When you express what your child is feeling using words, intonations, and gestures—for instance, by clenching your fists and saying, “I know you’re angry because you’d rather keep playing with your toys than take your bath,”—
 
your child feels understood and learns that their frustrations can be expressed. Soon, these negative emotions will be more tolerable.
Teach
When you exaggerate your emotions—for instance, by hiding behind your hands and exclaiming, “I’m afraid of that loud noise!” or “Wow, it’s snowing!”—
 
your child has fun anticipating your reaction. They also learn to differentiate emotional facial expressions.
When you act out everyday situations with your child’s stuffed animals, dolls, or figurines and encourage them to participate,
 
you’re helping them express their thoughts and ideas. They’re learning different ways of interacting with their surroundings through play.
Play
When you help your child understand how they feel about an event or behaviour—for example, by saying, “I know you’re crying because you’re sad that Dad left,”—
 
your child learns how to verbalize their emotions and starts to understand which events trigger certain feelings.
When you help your child name intense emotions—for example, by saying, “You can tell me if you’re angry or upset,”—
 
they feel supported and learn that they can express themselves and be understood.

 

Naître et grandir

Scientific review: Chloé Gaumont, M.Sc., psychoeducator
Research and copywriting: The Naître et grandir team
Updated: December 2020

 

Photo: iStock.com/NiDerLander

 

Sources

Please note that hyperlinks to other websites are not updated regularly, and some may have changed since publication. It is therefore possible that a link may not be found. If a link is no longer valid, use search engines to find the relevant information.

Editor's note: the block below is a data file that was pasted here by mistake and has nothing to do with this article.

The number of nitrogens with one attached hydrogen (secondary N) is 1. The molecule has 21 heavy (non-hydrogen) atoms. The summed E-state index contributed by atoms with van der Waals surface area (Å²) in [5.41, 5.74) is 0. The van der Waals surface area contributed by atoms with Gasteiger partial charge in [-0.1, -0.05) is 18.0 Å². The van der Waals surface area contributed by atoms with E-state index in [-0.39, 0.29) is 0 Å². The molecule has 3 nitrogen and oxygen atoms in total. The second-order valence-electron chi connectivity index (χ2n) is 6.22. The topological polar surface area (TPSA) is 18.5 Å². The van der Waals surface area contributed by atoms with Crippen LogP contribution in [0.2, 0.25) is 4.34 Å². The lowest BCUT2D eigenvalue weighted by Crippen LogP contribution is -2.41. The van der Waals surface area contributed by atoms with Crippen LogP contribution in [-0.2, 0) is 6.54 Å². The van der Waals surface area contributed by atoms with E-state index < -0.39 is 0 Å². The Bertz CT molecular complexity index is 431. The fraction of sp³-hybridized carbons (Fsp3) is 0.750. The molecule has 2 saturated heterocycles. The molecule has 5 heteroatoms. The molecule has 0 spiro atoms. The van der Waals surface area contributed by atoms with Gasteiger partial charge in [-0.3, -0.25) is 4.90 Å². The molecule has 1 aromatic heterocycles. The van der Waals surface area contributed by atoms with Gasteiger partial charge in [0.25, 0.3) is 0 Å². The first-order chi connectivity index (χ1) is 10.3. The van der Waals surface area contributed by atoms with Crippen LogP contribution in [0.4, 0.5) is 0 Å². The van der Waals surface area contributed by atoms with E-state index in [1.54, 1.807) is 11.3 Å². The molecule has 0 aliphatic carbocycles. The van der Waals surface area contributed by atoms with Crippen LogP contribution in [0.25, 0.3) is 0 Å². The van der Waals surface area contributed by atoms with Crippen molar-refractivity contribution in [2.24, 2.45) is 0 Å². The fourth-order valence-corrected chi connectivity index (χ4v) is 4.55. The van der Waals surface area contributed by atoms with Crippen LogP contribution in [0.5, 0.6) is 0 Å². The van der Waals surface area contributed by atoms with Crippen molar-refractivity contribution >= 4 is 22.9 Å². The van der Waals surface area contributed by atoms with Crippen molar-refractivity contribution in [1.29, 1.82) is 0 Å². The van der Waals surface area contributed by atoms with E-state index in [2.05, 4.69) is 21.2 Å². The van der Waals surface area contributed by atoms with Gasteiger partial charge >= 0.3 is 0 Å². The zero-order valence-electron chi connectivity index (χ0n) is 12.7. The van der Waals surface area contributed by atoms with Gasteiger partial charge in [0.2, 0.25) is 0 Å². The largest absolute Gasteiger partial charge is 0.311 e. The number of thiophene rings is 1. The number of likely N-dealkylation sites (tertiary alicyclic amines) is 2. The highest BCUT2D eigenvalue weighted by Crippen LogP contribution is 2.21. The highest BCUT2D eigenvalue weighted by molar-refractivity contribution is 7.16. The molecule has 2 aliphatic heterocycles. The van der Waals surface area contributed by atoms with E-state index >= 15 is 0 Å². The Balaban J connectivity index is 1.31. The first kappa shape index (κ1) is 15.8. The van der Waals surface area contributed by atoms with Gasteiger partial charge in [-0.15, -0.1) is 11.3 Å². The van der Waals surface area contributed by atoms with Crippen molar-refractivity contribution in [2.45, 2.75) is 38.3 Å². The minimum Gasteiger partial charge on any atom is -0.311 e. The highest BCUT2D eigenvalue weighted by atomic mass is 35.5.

• Doré, Nicole, and Danielle Le Hénaff. From Tiny Tot to Toddler: A practical guide for parents from pregnancy to age two. “Your child’s development.” Quebec City, Institut national de santé publique du Québec. www.inspq.qc.ca
  • Encyclopedia on Early Childhood Development. “Emotional Development in Childhood.” September 2011. www.child-encyclopedia.com
  • Ferland, Francine. Le développement de l’enfant au quotidien : de 0 à 6 ans. 2nd ed., Éditions du CHU Sainte-Justine, 2018, 264 pp.
  • Passeport Santé. “Développement de l’enfant à 18 mois : bébé apprend la propreté.” www.passeportsante.net
  • Shaffer, David, et al. Developmental Psychology: Infancy and Childhood. 5th ed., Quebec, 2019, 613 pp.
  • Canadian Paediatric Society. Caring for Kids. “Your child’s development: What to expect.” www.caringforkids.cps.ca
  • Sunderland, Margot. The Science of Parenting: How Today’s Brain Research Can Help You Raise Happy, Emotionally Balanced Children. DK, 2008, 288 pp.
  • Université de Montréal. “Portail enfance et familles : Les étapes de développement de l’enfant de la naissance à l’adolescence.” www.portailenfance.ca
  • Zeanah, Charles H. Jr., editor. Handbook of Infant Mental Health. 4th ed., Guilford Press, 2018, 678 pp.